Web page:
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The article in the issue 1:2:

The date of the publication:
2012-09-17
The number of pages:
94
The issue:
1:2
Commentaries:
2
The Authors
Walter Block, Gábor Gángó, Andrei G. Zavaliy, Gëzim Alpion, Andrew Wilson, Andrew Schumann, Valery Tsepkalo, Anatoly Levenchuk, Victor Agroskin, Yuval Jobani, Michael Huemer, Marijana Dragaš,

Educated at the Universities of Cairo and Durham, Dr Gëzim Alpion is Lecturer in Sociology in Department of Political Science and International Studies at the University of Birmingham, UK. Alpion specializes in the sociology of success, religion, nationality, media and authorship and is considered as “the most authoritative English-language author” on Mother Teresa. Initially published by Routledge in London, New York and New Delhi, his controversial study ‘Mother Teresa: Saint or Celebrity?’ (2007 & 2008) was released in Italian by Salerno Editrice in Rome in 2008. Alpion’s other publications include two collections of essays ‘Foreigner Complex’ (2002) and ‘Encounters with Civilizations: From Alexander the Great to Mother Teresa’ (2011). In his politically-incorrect plays ‘Vouchers’ (2001) and ‘If Only the Dead Could Listen’ (2008), which have been successfully performed across the UK, Alpion addresses the topical issue of the treatment of refugees and asylum seekers in the West. Alpion is currently developing the idea of “fame capital” as a variable in an intranational and international context, and exploring the significance of Mother Teresa’s “dark night of the soul” in a post-modernist context.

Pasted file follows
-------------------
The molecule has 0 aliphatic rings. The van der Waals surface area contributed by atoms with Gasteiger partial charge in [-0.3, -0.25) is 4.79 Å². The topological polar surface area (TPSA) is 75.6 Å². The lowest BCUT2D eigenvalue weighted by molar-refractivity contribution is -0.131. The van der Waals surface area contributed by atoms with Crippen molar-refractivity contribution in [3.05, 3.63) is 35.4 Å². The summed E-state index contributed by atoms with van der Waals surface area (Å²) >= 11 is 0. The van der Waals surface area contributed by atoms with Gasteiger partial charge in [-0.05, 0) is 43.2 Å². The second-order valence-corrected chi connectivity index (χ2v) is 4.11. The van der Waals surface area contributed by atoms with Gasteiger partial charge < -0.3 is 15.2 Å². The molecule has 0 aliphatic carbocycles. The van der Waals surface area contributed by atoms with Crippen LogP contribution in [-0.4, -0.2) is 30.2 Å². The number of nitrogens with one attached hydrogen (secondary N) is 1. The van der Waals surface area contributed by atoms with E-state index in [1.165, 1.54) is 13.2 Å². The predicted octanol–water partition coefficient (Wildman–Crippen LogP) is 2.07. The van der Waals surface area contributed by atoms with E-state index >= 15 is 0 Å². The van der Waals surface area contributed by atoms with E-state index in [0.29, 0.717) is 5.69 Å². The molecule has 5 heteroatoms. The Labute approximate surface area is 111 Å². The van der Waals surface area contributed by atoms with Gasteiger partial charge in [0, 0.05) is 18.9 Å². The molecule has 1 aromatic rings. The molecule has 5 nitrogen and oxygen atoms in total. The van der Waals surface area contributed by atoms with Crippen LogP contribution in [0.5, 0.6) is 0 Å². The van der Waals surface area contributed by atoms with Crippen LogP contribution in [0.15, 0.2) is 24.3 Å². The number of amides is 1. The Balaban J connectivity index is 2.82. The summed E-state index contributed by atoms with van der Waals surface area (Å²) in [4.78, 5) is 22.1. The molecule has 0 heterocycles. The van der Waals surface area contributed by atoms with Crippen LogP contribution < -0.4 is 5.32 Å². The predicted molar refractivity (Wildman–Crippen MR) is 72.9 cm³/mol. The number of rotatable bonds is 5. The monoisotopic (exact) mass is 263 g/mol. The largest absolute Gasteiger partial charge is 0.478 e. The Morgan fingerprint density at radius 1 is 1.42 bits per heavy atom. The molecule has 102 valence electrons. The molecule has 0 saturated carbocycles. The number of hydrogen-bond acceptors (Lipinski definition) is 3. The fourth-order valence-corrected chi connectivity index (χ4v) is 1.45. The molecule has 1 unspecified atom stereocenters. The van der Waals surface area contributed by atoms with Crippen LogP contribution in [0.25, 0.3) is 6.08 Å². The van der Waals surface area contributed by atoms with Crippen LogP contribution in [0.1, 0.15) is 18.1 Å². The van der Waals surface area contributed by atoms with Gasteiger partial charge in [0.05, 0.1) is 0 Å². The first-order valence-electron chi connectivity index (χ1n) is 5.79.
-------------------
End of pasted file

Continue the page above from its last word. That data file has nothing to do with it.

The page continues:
Email: g.i.alpion@bham.ac.uk

ARTICLE:

Enoch Powell, Immigration and English Nationalism

Focusing on the nature of the intra-national relations among ‘indigenous’ British peoples and their attitudes towards the ‘alien’ population that had started arriving in Britain in the late 1940s, I propose that Enoch Powell’s 1968 speeches reflected a ‘traditional’ stance towards the colonial ‘other’ as well as a concern about the demographic changes taking place in parts of Britain, especially in England, in the late 1960s. I then approach the British political elite’s treatment of Powell in the context of the prevailing institutionalised dislike for so-called populist politicians and populist politics in Britain, arguing that this was a ‘timely’ intervention to curb the rise of ‘ethnic’ English nationalism when Britain was moving from an Empire to a nation-state. The essay concludes with an assessment of the impact of Powell’s outright castigation by the officialdom on British politics and the immigration debate in Britain.

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